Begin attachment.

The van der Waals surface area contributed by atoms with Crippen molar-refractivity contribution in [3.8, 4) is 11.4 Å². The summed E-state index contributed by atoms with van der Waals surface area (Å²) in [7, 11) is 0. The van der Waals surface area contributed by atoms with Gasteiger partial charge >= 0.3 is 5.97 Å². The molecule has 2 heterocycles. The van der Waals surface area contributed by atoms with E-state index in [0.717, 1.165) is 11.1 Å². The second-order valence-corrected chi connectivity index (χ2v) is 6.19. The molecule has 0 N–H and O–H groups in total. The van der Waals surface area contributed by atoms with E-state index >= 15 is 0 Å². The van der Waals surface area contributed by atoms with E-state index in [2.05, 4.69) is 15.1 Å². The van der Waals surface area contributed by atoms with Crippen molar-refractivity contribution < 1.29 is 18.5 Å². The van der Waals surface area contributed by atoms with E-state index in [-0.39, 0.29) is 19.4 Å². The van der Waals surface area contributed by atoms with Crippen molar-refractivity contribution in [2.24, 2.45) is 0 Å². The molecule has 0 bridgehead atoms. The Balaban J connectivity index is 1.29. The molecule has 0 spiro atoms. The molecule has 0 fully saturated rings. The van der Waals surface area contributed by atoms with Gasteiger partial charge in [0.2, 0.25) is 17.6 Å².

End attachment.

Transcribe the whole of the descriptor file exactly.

The van der Waals surface area contributed by atoms with Crippen molar-refractivity contribution in [3.8, 4) is 11.4 Å². The summed E-state index contributed by atoms with van der Waals surface area (Å²) in [7, 11) is 0. The van der Waals surface area contributed by atoms with Gasteiger partial charge >= 0.3 is 5.97 Å². The molecule has 2 heterocycles. The van der Waals surface area contributed by atoms with E-state index in [0.717, 1.165) is 11.1 Å². The second-order valence-corrected chi connectivity index (χ2v) is 6.19. The molecule has 0 N–H and O–H groups in total. The van der Waals surface area contributed by atoms with E-state index >= 15 is 0 Å². The van der Waals surface area contributed by atoms with E-state index in [2.05, 4.69) is 15.1 Å². The van der Waals surface area contributed by atoms with Crippen molar-refractivity contribution < 1.29 is 18.5 Å². The van der Waals surface area contributed by atoms with E-state index in [-0.39, 0.29) is 19.4 Å². The van der Waals surface area contributed by atoms with Crippen molar-refractivity contribution in [2.24, 2.45) is 0 Å². The molecule has 0 bridgehead atoms. The Balaban J connectivity index is 1.29. The molecule has 0 spiro atoms. The molecule has 0 fully saturated rings. The van der Waals surface area contributed by atoms with Gasteiger partial charge in [0.2, 0.25) is 17.6 Å².